Dive into retro gaming with Evercade's Toaplan Arcade 2, featuring legendary shmups and platformers, enhanced by the EXP's TATE mode.

Evercade's Toaplan Arcade Collection Review

The realm of retro gaming is always ripe with nostalgia and opportunities to explore the storied past of video games. One of the platforms offering a revival of beloved classics is the Evercade, a handheld console that has attracted old-school gamers with its curated collections of games from bygone eras. Following the success of the first Toaplan Arcade collection, Evercade has released a second volume, Toaplan Arcade 2, which promises to bring more of the company's iconic titles to the hands of enthusiasts.

Toaplan, a notable Japanese game developer from the 1980s and 1990s, has a reputation for creating some of the most intense and revered shoot 'em up (shmup) games in history. While their first collection was met with rave reviews and embraced for its selection of hits, this second installment, though not considered as vital, still holds weight and is warmly recommended for fans and newcomers alike.

The second Toaplan collection is primarily focused on shmup titles, which the company is most famous for. Of the seven games included in the set, four belong to this genre, providing a substantial amount of aerial combat action for players.

A standout title in this collection is Fire Shark, the successor to Flying Shark, which raises the stakes and surpasses its predecessor in terms of challenge and playability. It becomes even more appealing when played on the Evercade EXP handheld, which showcases the game's true potential thanks to its excellent TATE mode – a feature that allows players to flip the screen, emulating the vertical arcade experience.

The shmup experience is further enriched with the inclusion of Twin Cobra and Twin Hawk. Both these games are also best savored in TATE mode, offering a pure and authentic arcade encounter that effectively uses the orientation for a deeply immersive experience.

The crown jewel of this compilation and what arguably might be the historical highlight of Toaplan's portfolio is Hellfire. Unique for its time, Hellfire's horizontal scrolling gameplay sets it apart from its vertical scrolling counterparts. The game is renowned for its innovative multi-directional weapon system, which was revolutionary at the time of its release. The game not only stood out in arcades but was also widely recognized through its superb ports to the Sega Mega Drive and PC Engine CD.

Venturing outside the realm of shmups, the collection graciously includes Wardner, a deceptively adorable fantasy platformer that's both intensely challenging and remarkably engaging. Mirroring the success of Hellfire, Wardner also boasts a brilliant rendition for the Mega Drive, proving that Toaplan's adeptness wasn't bound to one genre alone.

The two remaining titles, Rally Bike and Demon's World, might not shine as brightly as the others, but they still contribute to the collection's diversity. Rally Bike, in particular, is a fascinating inclusion due to its use of the TATE feature, differing from its shmup companions but still offering a unique and enjoyable experience.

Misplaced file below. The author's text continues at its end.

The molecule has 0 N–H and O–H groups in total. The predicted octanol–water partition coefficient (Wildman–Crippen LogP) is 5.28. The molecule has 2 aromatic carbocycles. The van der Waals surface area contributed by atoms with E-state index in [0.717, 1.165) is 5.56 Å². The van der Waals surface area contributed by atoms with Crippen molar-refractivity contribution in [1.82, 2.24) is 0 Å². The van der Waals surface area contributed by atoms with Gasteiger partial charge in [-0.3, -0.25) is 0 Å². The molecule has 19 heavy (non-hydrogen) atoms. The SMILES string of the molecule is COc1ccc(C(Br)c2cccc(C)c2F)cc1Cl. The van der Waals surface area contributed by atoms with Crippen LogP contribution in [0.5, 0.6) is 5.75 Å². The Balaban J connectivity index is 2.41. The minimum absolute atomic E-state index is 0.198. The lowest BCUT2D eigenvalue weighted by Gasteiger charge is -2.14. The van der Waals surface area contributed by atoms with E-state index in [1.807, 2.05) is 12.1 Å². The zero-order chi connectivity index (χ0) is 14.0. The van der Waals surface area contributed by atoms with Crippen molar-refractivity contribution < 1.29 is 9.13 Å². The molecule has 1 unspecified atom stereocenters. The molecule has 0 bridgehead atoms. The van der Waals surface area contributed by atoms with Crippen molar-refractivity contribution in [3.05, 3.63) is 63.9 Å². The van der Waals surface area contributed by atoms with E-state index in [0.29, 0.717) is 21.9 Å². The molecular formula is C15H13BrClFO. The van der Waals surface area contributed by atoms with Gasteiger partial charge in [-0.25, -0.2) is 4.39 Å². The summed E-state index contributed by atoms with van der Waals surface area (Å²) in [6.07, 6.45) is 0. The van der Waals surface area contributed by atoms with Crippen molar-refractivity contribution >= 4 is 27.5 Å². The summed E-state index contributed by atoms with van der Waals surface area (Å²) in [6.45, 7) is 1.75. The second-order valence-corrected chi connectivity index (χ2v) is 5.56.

Although it's easy to get lost in these games for hours at a time, Rally Bike and Demon's World are considered to be the weaker links when compared to the heavy hitters in this collection. Nonetheless, they offer a variety and breadth that is a hallmark of Toaplan's extensive arcade output, ensuring that every type of gamer finds something to appreciate.

This Evercade Toaplan Arcade 2 collection might not hold the same weight as its predecessor logically would, considering the first collection boasted some of Toaplan's most impactful games. However, the second set still serves as a commendable assortment that allows players to dive deeper into the developer's legacy and to experience the nuances of their craftsmanship across different game types.

The enjoyment of these classic titles is further enhanced by the Evercade EXP handheld's impressive capabilities, especially the TATE mode, which is a rare feature in modern gaming consoles and particularly suited for arcade shmups that were initially designed for the tall, narrow screens of arcade cabinets.

For the retro gaming aficionado, Toaplan Arcade 2 is an invitation to journey back in time to the golden age of arcades. While some may debate the lineup's strength compared to the initial offering, there's no denying that the curation provides a well-rounded portrait of Toaplan's contributions to the arcade era. It's a window into a period where gameplay reigned supreme, and fanciful narratives were told in the simple language of pixels and high scores. Whether you're a longtime fan or new to Toaplan's work, this collection is an essential chapter in exploring the evolution of shoot 'em ups and platformers.

To those yet to embark on a retro gaming journey or seeking to broaden their understanding of arcade history, the Toaplan Arcade 2 collection awaits with open arms. Each title is an artifact of its time, offering not just entertainment but also an insight into the history and growth of video games as a medium. The collection stands as a testament to Toaplan's legacy and is a celebration for enthusiasts who appreciate the roots of gaming culture.

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Adam Devine

Hey, it's Adam Devine here! When I'm not out and about, you can bet I'm either casting a line, hoping for the biggest catch, or lounging at home, delivering some epic fatalities in Mortal Kombat. Life's all about the thrill of the catch and the perfect combo move. Whether I'm battling fish or virtual foes, it's all in a day's fun for me. Let's get reel and play on!

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